Saturday, 31 May 2014

A Tale Of Two Katydids

To a biologist, this is an interesting story showing the value of morphological, cytological and behvioural characters in solving a taxonomic anomaly.
Alinjarria elongata Rentz, Su and Ueshima, male

In the second volume of my Monograph of the Tettigoniidae of Australia I described 15 species of the genus Hemisaga. This and several other genera were accorded a new subfamily, the Austrosaginae. This subfamily occurs in the southern portion of Australia. Hemisaga does as well but there was one species that was a distributional odd-ball.

examples of the genus Hemisaga:

 A male of Hemisaga lunodonta Rentz, a species from Fitzgerald River National Park, Western Australia
A male of Hemisaga pericalles Rentz, a species from the south coast of Western Australia near Albany.

There was a single record of a female of what appeared to be a Hemisaga from Mataranka, Northern Territory. This locality was thousands of kilometres form the nearest record of the genus. One might first think that the specimen was mislabeled. But this was not so, and especially not so because it was collected by my predecessor at CSIRO Entomology, Dr KHL Key. Ken was meticulous record keeper and had exhaustive fieldnotes. When they were checked, this odd katydid was recorded as collected in a grassy area near the motel.

I described it as Hemisaga elongata noting that is had a suite of characters that was not found in other Hemisaga species.

In 1999 a trip was made to Mataranka and the species was rediscovered. Males and females were found mostly in Sorghum grasses at night. And it was found in other areas such as in the Palmerston Developmental area not far from Darwin. Here it was found in the shrubby vegetation behind the mangroves. This katydid seems to specialise in feeding on other katydids. In both localities our observations indicated a preference for Caedicia species.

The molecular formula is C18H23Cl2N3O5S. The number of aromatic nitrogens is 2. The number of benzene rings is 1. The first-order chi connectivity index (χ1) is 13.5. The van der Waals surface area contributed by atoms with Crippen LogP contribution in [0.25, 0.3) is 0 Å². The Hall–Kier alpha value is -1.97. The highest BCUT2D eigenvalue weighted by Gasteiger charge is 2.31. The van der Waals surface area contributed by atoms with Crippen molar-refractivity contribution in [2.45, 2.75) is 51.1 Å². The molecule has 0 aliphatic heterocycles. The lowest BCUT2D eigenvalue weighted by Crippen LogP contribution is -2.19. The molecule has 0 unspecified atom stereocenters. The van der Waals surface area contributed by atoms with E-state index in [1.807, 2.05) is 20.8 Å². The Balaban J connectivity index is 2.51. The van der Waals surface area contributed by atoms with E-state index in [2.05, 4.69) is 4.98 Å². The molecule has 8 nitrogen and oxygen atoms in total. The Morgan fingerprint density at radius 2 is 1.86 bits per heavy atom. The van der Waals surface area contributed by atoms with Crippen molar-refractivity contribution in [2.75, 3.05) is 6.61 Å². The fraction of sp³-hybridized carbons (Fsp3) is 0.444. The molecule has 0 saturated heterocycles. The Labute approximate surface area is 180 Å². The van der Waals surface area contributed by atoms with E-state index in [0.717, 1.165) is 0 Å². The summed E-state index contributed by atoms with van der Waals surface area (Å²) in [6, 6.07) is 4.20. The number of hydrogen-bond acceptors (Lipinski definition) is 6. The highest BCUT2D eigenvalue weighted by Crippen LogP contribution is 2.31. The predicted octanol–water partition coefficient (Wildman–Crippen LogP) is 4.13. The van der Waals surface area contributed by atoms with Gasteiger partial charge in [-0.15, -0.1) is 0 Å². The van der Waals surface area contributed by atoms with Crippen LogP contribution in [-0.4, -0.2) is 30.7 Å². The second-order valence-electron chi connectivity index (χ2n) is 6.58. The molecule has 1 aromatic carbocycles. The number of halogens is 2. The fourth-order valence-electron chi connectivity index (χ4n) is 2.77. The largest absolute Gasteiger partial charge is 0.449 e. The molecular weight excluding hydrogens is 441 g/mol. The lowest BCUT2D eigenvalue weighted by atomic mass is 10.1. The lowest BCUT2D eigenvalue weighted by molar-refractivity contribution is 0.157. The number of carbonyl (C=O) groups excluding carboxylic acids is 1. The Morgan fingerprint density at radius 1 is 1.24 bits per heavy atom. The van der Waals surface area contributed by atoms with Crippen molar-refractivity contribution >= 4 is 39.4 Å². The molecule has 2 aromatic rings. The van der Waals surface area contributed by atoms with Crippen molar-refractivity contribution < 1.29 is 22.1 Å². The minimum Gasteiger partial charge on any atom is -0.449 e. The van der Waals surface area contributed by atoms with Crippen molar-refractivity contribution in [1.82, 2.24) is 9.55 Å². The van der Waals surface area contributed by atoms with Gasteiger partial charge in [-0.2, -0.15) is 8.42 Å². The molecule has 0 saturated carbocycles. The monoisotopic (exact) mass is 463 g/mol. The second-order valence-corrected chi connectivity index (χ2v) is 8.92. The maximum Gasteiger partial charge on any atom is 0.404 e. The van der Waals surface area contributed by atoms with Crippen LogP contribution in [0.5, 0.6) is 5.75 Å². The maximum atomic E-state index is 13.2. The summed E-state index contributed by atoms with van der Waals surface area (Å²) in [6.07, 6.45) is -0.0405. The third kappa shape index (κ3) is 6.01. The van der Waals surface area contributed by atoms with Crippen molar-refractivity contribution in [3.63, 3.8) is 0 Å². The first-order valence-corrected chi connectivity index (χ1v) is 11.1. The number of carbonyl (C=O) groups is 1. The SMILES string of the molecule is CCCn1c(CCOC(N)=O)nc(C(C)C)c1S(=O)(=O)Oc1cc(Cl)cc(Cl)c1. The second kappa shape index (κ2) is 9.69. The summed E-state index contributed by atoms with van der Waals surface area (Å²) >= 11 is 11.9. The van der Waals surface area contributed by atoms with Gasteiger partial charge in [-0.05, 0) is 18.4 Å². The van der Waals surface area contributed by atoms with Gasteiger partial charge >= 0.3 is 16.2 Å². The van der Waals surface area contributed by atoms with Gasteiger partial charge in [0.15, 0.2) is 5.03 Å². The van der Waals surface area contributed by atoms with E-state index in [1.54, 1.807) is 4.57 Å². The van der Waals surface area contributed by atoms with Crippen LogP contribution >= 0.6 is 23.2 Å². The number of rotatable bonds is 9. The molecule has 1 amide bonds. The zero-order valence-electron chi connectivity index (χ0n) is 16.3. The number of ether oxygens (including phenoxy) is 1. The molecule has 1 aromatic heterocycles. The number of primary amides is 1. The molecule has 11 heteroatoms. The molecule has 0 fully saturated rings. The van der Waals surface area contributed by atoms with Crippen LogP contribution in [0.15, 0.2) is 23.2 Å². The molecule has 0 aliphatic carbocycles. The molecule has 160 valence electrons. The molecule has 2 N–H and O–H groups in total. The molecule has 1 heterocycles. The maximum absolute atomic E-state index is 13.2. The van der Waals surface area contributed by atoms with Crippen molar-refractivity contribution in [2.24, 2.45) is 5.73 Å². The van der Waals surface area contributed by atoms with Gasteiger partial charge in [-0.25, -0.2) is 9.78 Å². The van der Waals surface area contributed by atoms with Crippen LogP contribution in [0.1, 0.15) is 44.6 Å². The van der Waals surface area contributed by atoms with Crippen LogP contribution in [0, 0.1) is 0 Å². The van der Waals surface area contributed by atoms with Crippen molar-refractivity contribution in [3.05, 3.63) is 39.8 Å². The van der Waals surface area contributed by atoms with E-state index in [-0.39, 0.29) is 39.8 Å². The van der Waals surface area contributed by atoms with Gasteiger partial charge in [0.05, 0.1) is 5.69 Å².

A female of Hemisaga elongata. Note the very slender shape fo the katydid.
A male of Hemisaga elongata. Note the elongate male cerci (claspers), the inspiration for the  name.

The story continues.

Local collecting trips conducted after moving to the northern tropics in 2003 took me and Jadon Van Pelt to the mixed open woodland north of Mt Malloy. To my astonishment, we found what looked like Hemisaga elongata. After several trips to the area, we found a small number of individuals over a period of two years. This katydid was an adult in July and August-during the dry season. The herbaceous vegetation was dry and grasses were dead. Not many other katydids were around but several grasshopper species were still present.

The Queensland species was found to be quite distinct from H. elongata. In fact there was enough evidence to place both species in a new genus, Alinjarria. [Alinjarria is derived from an aboriginal word meaning  "north", an allusion to the distribution of both species.] The common name for the genus is "Imitators" based on the deception that it was a member of Hemisaga. The species was named Alinjarria jadoni Rentz, Su, Ueshima in honour of Jadon who found the first specimen.

But this put a species on each side of the continent in the northern tropics. No other member of the Austrosaginae occurs in the tropics. Further study was warranted.

All of the austrosaginae katydids reported in the monograph had eggs that had distinctive "caps". Eggs of both A. elongata and A. jadoni lacked caps. In addition, the karyotype of both species demonstrated Alinjarria was different from any known species of Hemisaga.
Male of Alinjarria jadoni.

Using the morphological, both structures and the egg morphology, it was obvious that Alinjarria was not and austrosagine but a member of the subfamily Listroscelidinae. This subfamily has a number of genera in the tropics and all are known to be predators. Austrosagines, on the other hand, feed on seeds and fruits. So biologically Alinjarria was also better placed in the Listroscelidinae.

This blog was prompted by the discovery of A. jadoni in mixed woodland near Mutchilba, Queensland.

Metzger Road near Mutchilba, Qld.                        Buck Richardson photo

This area is not dissimilar to the habitat where Jadon's Imitator was originally collected. It is regularly "prescribed burned" so there is a minimum of native shrubbery and most of the herbaceous vegetation and grasses are introduced species.

Female of  Alinjarria jadoni from Metzger Rd